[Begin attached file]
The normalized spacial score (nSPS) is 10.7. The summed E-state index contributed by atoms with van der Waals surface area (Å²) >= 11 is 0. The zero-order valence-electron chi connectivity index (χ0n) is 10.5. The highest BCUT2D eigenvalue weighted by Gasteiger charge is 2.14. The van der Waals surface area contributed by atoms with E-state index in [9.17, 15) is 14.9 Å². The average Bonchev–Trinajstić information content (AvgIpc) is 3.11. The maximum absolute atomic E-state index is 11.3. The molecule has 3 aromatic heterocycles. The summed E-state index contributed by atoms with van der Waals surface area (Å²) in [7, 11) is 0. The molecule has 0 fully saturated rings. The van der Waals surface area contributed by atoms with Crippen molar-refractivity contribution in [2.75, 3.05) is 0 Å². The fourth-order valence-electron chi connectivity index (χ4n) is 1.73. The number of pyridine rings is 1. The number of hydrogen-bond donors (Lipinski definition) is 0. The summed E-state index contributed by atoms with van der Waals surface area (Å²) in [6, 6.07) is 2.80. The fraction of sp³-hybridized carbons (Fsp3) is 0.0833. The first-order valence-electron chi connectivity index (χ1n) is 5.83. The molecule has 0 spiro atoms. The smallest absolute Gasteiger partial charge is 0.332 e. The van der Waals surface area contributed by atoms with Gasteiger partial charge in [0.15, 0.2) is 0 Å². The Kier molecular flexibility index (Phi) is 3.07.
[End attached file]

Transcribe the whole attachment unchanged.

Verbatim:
The normalized spacial score (nSPS) is 10.7. The summed E-state index contributed by atoms with van der Waals surface area (Å²) >= 11 is 0. The zero-order valence-electron chi connectivity index (χ0n) is 10.5. The highest BCUT2D eigenvalue weighted by Gasteiger charge is 2.14. The van der Waals surface area contributed by atoms with E-state index in [9.17, 15) is 14.9 Å². The average Bonchev–Trinajstić information content (AvgIpc) is 3.11. The maximum absolute atomic E-state index is 11.3. The molecule has 3 aromatic heterocycles. The summed E-state index contributed by atoms with van der Waals surface area (Å²) in [7, 11) is 0. The molecule has 0 fully saturated rings. The van der Waals surface area contributed by atoms with Crippen molar-refractivity contribution in [2.75, 3.05) is 0 Å². The fourth-order valence-electron chi connectivity index (χ4n) is 1.73. The number of pyridine rings is 1. The number of hydrogen-bond donors (Lipinski definition) is 0. The summed E-state index contributed by atoms with van der Waals surface area (Å²) in [6, 6.07) is 2.80. The fraction of sp³-hybridized carbons (Fsp3) is 0.0833. The first-order valence-electron chi connectivity index (χ1n) is 5.83. The molecule has 0 spiro atoms. The smallest absolute Gasteiger partial charge is 0.332 e. The van der Waals surface area contributed by atoms with Gasteiger partial charge in [0.15, 0.2) is 0 Å². The Kier molecular flexibility index (Phi) is 3.07.